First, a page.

Sheldon Solomon: Psych Professor & Skidmore Legend

As a Skidmore student, it’s pretty much one of the core requirements to take a class with the infamous psychology professor, Sheldon Solomon. Okay, not really, but we certainly think it should be. Don’t let his long hair, cut-off jean shorts and tie-dyed shirts fool you; Sheldon is a professor that will keep you thinking about everything from why we exist on this planet to what you had for lunch long after you leave his class. His slightly crass -- yet witty -- insights keep students on the edge of their seats. Meeting Sheldon is a treat in and of itself. If you haven’t had the opportunity to, read on; you might just find yourself yearning for a spot in one of his classes next semester!

Tell us about yourself: who IS Sheldon Solomon?

Sheldon Solomon is a twitching blob of respiring biological protoplasm no more fundamentally significant or enduring than a lizard or a potato.

How did you begin teaching at Skidmore? 

I started teaching at Skidmore in 1980, primarily because they were the only school to offer me a job!  I had interviews at other fine universities, but they all balked when I said that I wanted to take a few years to think and read rather than just to continue the work I did as a graduate student.  I have always been grateful to the college for giving me the time and space to cultivate and refine my own academic interests.

What first sparked your interest in psychology?

Three things.  First, being a child in a "crazy" family growing up in the Bronx (New York) and always wondering why my relatives behaved as they did (it took me a few years to realize the most families are "crazed" in their own way!).  Second, I have always been interested in human beings' longstanding inability to peacefully coexist with other people who do not share their beliefs; some of my research at Skidmore has been devoted to understanding the psychological underpinnings of prejudice and violence.  Third, my grandmother died when I was 8 or 9 years old and I realized then that I, too, would ultimately die.  I found this realization unsettling (and still do for that matter); and most of my research as a psychologist has been devoted to understanding how the uniquely human awareness of death influences just about everything that people think and do.

From a professor's prospective, what do you love about Skidmore?

From my perspective, I love the fact that "creative thought matters" at Skidmore.  This is more than just a motto.  I have taught more than 20 different courses here, often in areas that I was not expert in at the time, and this has given me opportunities to work with faculty in other disciplines (here and at other institutions) and has rendered me a better teacher and scholar.  I also love the students at Skidmore.  I was 26 years old when I started teaching here, and from the moment I arrived, Skidmore students have always been welcoming and caring and creative creatures!  Now as I totter on the threshold of senility, I look back and find that the godparents of our two children are former Skidmore students; my lawyer and chiropractor are former Skidmore students; we bought our house from a former Skidmore student; we opened a restaurant in Saratoga Springs with a former student; some of my current students are children of my original Skidmore students--I love that.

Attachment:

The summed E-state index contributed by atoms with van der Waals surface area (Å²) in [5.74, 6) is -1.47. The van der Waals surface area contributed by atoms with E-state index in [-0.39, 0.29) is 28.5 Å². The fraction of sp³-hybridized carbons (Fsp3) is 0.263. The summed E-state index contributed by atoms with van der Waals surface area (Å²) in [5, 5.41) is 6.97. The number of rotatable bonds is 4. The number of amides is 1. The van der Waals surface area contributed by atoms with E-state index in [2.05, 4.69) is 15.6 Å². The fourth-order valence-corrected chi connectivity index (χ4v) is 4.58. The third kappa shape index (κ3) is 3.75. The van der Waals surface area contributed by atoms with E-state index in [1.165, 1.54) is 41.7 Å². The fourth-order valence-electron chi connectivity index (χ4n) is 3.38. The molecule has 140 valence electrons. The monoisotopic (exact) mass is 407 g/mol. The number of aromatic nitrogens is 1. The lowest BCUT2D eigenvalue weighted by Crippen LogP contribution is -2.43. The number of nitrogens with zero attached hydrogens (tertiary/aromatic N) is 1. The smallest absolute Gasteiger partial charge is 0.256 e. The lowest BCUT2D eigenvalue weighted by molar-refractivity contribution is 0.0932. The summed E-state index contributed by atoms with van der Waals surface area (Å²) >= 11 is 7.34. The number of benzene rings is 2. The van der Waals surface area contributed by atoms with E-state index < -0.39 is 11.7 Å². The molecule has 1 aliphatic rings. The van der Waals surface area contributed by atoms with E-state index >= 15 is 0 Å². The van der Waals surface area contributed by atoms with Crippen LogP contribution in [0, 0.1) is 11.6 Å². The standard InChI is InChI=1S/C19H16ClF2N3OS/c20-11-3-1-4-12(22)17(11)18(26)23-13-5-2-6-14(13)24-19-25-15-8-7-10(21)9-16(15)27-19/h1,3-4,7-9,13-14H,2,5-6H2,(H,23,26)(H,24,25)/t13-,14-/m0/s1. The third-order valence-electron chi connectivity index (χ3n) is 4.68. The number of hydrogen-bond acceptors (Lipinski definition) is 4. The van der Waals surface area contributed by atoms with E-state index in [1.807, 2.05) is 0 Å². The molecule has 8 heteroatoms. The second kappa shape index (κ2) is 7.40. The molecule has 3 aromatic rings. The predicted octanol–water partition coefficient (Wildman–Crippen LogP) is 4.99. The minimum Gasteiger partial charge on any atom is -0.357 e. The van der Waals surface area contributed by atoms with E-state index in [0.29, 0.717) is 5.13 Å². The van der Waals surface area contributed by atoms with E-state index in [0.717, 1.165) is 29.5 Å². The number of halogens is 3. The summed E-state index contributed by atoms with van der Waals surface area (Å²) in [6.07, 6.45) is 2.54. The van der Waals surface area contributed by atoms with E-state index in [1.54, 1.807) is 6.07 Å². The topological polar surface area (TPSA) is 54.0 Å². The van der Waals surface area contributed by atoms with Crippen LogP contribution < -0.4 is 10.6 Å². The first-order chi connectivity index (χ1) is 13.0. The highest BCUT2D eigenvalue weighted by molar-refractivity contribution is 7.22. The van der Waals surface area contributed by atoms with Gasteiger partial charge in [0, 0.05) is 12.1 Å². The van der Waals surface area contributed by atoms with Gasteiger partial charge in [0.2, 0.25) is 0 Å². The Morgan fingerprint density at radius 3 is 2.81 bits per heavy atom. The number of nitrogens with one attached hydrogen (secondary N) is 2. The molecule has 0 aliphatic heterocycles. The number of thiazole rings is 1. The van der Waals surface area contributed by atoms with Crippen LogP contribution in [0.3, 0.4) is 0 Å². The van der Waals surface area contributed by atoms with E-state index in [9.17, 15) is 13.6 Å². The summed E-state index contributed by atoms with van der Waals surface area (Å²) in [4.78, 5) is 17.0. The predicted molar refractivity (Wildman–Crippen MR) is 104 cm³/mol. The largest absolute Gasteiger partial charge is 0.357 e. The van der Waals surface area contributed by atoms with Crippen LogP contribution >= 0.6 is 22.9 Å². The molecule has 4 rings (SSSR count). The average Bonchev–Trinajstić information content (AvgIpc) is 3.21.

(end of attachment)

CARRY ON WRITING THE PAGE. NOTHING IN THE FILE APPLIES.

What do you do in your free time?

I like walking around and riding my bike, cooking, listening to music, reading, playing guitar (badly), and traveling.

What are you reading right now?

I just finished One, No One, and One Hundred Thousand by Luigi Pirandello.

If there was one time and place in history that you could go back to, where and to what time would you go? Why?

I often wonder what it would have been like to have been part of the first community of early humans in southeastern Africa a few hundred thousand years ago.  Every human now on earth is descended from this one single group, and it would be interesting to get a first-hand sense of what they were doing and thinking.

If you could be anyone else in the world, who would it be?

Bob Marley, if he were alive -- but only for long enough to know what it would be like to be a great musician.  For the most part otherwise, I would prefer to be me (or perhaps a better version of me).

Any words of wisdom for current Skidmore students?

Sure, here's one of my favorite snippets of wisdom from George Eliot's Adam Bede:

“For if it be true that Nature at certain moments seems charged with a presentiment of one individual lot, must it not also be true that she seems unmindful, unconscious of another?  For there is no hour that has not its births of gladness and despair, no morning brightness that does not bring new sickness to desolation as well as new forces to genius and love.  There are so many of us, and our lots are so different: what wonder that Nature’s mood is often in harsh contrast with the great crisis of our lives?  We are children of a large family, and must learn, as such children do, not to expect that our little hurts will be made much of – to be content with little nurture and caressing and help each other the more.”